delivered the opinion of the Court:
The defendant, Wallbaum, was Employed by the owner of a building, occupied as a store in the city of Chicago, to excavate a cellar underneath it. The building had been raised and placed on posts. While the defendant’s servants were excavating, a lady, who was a customer of the store, was passing, and in doing so her hat blew off, and fell into the cellar. She stepped into the store and requested the plaintiff, who was the clerk, and at the time was alone, to go into the cellar and bring her hat. He went, and while there the building fell and injured him. To recover damages for these injuries he brought this suit. The declaration charges negligence against the defendant in the manner of making the excavation, and evidence *446was offered for the purpose of proving it. After the proof was heard, the court gave the following instruction for the defendant: W
“ The court instructs the jury, as matter of law, that, it being admitted in this case, that the plaintiff in this cause, a clerk of the occupant of the store in the building which fell, and there at the time of the injuring the plaintiff, was under the building when it fell for a purpose' not'connected with his duties as such clerk, and, in consequence of being under the building, received the injuries complained of, then the jury are instructed that the plaintiff’s duty as such clerk did not require or justify him in going under the building for the purpose admitted, and therefore the court instructs the jury, that the plaintiff in this case under the facts admitted cannot recover, and the jury should find for the defendant.”
It will be observed, the court, in taking the case from the jury on the agreed facts, referred to in the foregoing instruction, holds the plaintiff to have had no right to go under the building for the purpose specified, and that he was injured in consequence of his own wrongful act, and cannot therefore recover. In this view we cannot concur. The defendant had no exclusive possession of the cellar where he was excavating. He was there only for that purpose, and his possession was consistent with the continued possession of the plaintiff’s employer who had the store. The latter was not ousted by the defendant. He had still the right to go upon any part of the premises held by him under the owner, and, having that right himself, his clerk or servant had the same right, if made necessary by the duties of his employment.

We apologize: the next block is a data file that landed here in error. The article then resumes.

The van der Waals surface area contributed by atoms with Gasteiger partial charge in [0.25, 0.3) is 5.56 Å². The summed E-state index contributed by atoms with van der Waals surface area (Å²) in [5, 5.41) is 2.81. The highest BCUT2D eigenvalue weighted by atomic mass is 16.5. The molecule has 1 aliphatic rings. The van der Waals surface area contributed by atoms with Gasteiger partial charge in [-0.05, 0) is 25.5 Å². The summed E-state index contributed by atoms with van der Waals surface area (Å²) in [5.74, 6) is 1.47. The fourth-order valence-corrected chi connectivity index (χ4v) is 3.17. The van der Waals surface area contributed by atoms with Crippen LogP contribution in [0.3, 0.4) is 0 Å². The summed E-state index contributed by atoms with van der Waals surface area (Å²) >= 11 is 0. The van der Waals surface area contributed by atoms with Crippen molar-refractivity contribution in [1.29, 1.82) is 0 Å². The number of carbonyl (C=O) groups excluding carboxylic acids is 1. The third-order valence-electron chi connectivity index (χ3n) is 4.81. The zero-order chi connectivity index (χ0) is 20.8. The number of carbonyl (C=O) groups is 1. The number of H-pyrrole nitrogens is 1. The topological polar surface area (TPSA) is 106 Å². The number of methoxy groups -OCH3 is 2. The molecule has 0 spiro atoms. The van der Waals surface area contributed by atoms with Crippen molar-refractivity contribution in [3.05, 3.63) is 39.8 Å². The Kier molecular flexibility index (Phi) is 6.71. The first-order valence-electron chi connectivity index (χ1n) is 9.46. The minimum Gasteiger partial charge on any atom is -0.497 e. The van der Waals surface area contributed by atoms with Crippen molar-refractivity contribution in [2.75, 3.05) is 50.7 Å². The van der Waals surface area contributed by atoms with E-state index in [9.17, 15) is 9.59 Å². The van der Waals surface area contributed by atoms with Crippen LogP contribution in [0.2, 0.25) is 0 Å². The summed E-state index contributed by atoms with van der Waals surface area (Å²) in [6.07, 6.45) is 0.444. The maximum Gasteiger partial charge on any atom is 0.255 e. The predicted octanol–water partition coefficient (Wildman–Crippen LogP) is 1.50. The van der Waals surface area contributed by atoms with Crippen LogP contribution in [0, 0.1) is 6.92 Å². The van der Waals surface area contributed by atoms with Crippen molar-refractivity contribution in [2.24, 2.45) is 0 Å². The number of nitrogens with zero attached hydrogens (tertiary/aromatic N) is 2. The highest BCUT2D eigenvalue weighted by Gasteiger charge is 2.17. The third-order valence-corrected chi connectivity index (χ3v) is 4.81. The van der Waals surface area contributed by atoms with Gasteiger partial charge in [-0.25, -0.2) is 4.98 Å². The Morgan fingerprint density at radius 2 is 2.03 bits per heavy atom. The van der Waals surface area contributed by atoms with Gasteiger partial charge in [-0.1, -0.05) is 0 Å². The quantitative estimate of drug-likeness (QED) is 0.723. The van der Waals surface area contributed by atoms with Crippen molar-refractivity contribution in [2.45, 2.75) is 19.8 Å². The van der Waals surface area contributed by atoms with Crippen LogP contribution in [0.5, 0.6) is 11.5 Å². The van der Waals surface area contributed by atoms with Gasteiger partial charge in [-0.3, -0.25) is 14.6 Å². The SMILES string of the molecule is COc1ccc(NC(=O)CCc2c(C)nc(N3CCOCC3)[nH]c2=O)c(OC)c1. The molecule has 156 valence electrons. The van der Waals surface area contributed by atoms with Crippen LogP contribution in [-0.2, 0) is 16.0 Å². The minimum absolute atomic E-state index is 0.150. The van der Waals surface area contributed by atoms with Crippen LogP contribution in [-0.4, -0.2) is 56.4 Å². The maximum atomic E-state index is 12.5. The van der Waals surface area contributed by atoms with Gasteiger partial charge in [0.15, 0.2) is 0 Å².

The person who lost her hat is described in the record as “ a lady customer of the store.” She requested the clerk to procure it for her, a thing doubtless of difficult accomplishment for herself in consequence of the character of the excavation. Hot only ordinary courtesy and kindness required the clerk to comply, but compliance was required by a proper regard for the interests of his employer. It hardly needs to be remarked, *447that the interest of the master of a retail shop imposes upon his employees the duty of civility toward the public at large, and especially toward those who deal with him. It would have been an act of gross incivility on the part of this clerk if he had refused to procure the lady’s hat, and would doubtless have met the severe censure of his employer. In this view of the case, this instruction errs in telling the jury that the plaintiff’s duty as clerk did not justify him in going under the building. He was there in the right and interest of his employer, who had not lost possession by the entry of defendant for the purpose of excavation. A tenant does not lose possession in any sense that would impair his own rights merely because a person enters under the direction of the landlord to make repairs or improvements.
This instruction for the defendant should have been refused, and the jury should have been told, that, if the injury complained of was shown by the evidence to have been occasioned by the carelessness of the defendant or his employees in excavating, they should find for the plaintiff, unless they believed, from the evidence, that the plaintiff by his own fault or negligence materially contributed to the injury; and that he had the right to enter the cellar for the purpose stated in this record, using reasonable care and prudence and not obstructing the work of the defendant.
The judgment must be reversed and the cause remanded.